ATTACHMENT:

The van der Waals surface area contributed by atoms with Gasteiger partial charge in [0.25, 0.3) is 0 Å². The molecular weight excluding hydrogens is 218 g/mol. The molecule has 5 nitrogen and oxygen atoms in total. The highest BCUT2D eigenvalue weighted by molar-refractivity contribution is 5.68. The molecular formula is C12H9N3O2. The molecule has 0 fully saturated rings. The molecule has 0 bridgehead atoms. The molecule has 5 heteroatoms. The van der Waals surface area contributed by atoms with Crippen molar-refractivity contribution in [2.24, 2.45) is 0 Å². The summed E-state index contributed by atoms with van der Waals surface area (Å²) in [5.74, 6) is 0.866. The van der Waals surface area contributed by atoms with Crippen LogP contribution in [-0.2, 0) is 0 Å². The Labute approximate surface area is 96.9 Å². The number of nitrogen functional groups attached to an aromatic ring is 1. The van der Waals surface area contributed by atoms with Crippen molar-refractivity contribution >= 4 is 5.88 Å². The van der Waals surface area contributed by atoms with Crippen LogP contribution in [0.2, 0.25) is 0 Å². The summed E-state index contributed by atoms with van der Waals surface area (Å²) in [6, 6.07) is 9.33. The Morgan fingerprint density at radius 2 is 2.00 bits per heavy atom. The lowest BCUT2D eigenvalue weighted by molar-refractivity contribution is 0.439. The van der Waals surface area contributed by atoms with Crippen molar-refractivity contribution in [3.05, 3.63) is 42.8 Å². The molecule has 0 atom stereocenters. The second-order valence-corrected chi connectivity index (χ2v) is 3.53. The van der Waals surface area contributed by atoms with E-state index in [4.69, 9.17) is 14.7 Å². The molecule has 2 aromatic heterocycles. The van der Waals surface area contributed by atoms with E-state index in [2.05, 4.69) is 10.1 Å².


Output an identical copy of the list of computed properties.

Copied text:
The van der Waals surface area contributed by atoms with Gasteiger partial charge in [0.25, 0.3) is 0 Å². The molecular weight excluding hydrogens is 218 g/mol. The molecule has 5 nitrogen and oxygen atoms in total. The highest BCUT2D eigenvalue weighted by molar-refractivity contribution is 5.68. The molecular formula is C12H9N3O2. The molecule has 0 fully saturated rings. The molecule has 0 bridgehead atoms. The molecule has 5 heteroatoms. The van der Waals surface area contributed by atoms with Crippen molar-refractivity contribution in [2.24, 2.45) is 0 Å². The summed E-state index contributed by atoms with van der Waals surface area (Å²) in [5.74, 6) is 0.866. The van der Waals surface area contributed by atoms with Crippen LogP contribution in [-0.2, 0) is 0 Å². The Labute approximate surface area is 96.9 Å². The number of nitrogen functional groups attached to an aromatic ring is 1. The van der Waals surface area contributed by atoms with Crippen molar-refractivity contribution >= 4 is 5.88 Å². The van der Waals surface area contributed by atoms with Crippen LogP contribution in [0.2, 0.25) is 0 Å². The summed E-state index contributed by atoms with van der Waals surface area (Å²) in [6, 6.07) is 9.33. The Morgan fingerprint density at radius 2 is 2.00 bits per heavy atom. The lowest BCUT2D eigenvalue weighted by molar-refractivity contribution is 0.439. The van der Waals surface area contributed by atoms with Crippen molar-refractivity contribution in [3.05, 3.63) is 42.8 Å². The molecule has 0 atom stereocenters. The second-order valence-corrected chi connectivity index (χ2v) is 3.53. The van der Waals surface area contributed by atoms with E-state index in [4.69, 9.17) is 14.7 Å². The molecule has 2 aromatic heterocycles. The van der Waals surface area contributed by atoms with E-state index in [2.05, 4.69) is 10.1 Å².